Fewer of them are headed for warzones in Iraq and Afghanistan, but a top Army official told a group of newly-minted graduates of the Command and General Staff College on Fort Leavenworth Friday that they are still bound to be on the front lines.
Army Undersecretary Joseph Westphal told more than 1,000 graduates of Class 13-01 of the Command and General Staff Officer Course in an address that fell on the Army's 238th birthday at the Lewis and Clark Center that with the drawdown of two decade-long conflicts and challenges like fighting sexual assault and accommodating spending reductions waiting in the wings here, those receiving their degrees will be have the responsibility of guiding the Army into the latest of an historical series of transformations.
“You are the next 'greatest generation,'” he said, referring to the common nickname for those who became adults and served during World War II.
The other occasion that fell Friday ― that of the Army birthday, was not to go unnoticed. Westphal invoked birthdays as opportunities for new beginnings, for reinvention. It was exactly, he said, what the Army and the American military in general were about to do.
“While less of you than previous classes will embark to Afghanistan, the choices you make as you enter this new period of strategic transition will challenge our readiness, our soldiers and indeed our very culture,” he said. “This is the environment you are heading into.”
In that regard, Westphal connected the soldiers in the room Friday with the historical record. He recited the famous second sentence of the U.S. Declaration of Independence ― “We hold these truths to be self-evident, that all men are created equal,” and the opening line of the preamble to the U.S. Constitution.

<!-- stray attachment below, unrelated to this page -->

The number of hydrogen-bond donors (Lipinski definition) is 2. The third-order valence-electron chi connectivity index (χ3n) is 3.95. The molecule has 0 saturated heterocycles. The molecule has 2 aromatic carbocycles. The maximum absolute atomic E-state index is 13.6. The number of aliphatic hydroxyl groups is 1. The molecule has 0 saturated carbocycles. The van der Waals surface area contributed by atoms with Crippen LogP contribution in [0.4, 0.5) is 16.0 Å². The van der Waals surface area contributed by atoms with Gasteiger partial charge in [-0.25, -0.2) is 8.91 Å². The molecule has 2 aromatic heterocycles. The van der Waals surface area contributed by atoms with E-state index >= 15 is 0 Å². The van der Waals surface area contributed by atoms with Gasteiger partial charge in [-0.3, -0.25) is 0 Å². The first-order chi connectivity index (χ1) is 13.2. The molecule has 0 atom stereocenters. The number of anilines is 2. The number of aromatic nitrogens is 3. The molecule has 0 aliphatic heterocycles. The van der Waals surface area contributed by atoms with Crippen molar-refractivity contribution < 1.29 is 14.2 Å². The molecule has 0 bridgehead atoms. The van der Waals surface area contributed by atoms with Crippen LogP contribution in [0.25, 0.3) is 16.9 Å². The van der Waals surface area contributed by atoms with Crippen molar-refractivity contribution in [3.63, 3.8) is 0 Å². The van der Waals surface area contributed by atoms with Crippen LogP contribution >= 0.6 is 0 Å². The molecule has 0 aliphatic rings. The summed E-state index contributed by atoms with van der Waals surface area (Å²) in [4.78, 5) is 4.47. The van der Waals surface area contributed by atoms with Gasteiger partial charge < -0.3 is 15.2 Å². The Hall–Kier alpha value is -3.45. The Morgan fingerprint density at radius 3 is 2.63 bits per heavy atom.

“Think about what all those words tell us about who we are and where we have been as a nation,” he said.
The Army, according to Westphal, led westward exploration and expansion of the country, helped build its infrastructure, remained on the forefront of new medical procedures, enacted racial integration in 1948 and allowed women into combat roles early this year, and now is helping pioneer new paths and capabilities in the world of technology.
“The Army needs your experience, your ability to continue to meet these challenges head on and find opportunities as we lead our Army in the global community in the future,” he said. “As field-grade officers, you move from direct supervisors to operational managers and strategic thinkers.”
Westphal encouraged the graduates moving on to new duty stations to approach these tasks with the same “cool-headed confidence” they have displayed on the battlefield.
Page 2 of 2 - At stake is the trust and confidence that Westphal said the American military has earned both here and abroad. Lt. Gen. David Perkins, the commanding general of Fort Leavenworth, echoed that sentiment.
“This year was all about you,” he told the graduates. “Once you leave here, it's really about what you are to everybody else you come in contact with.”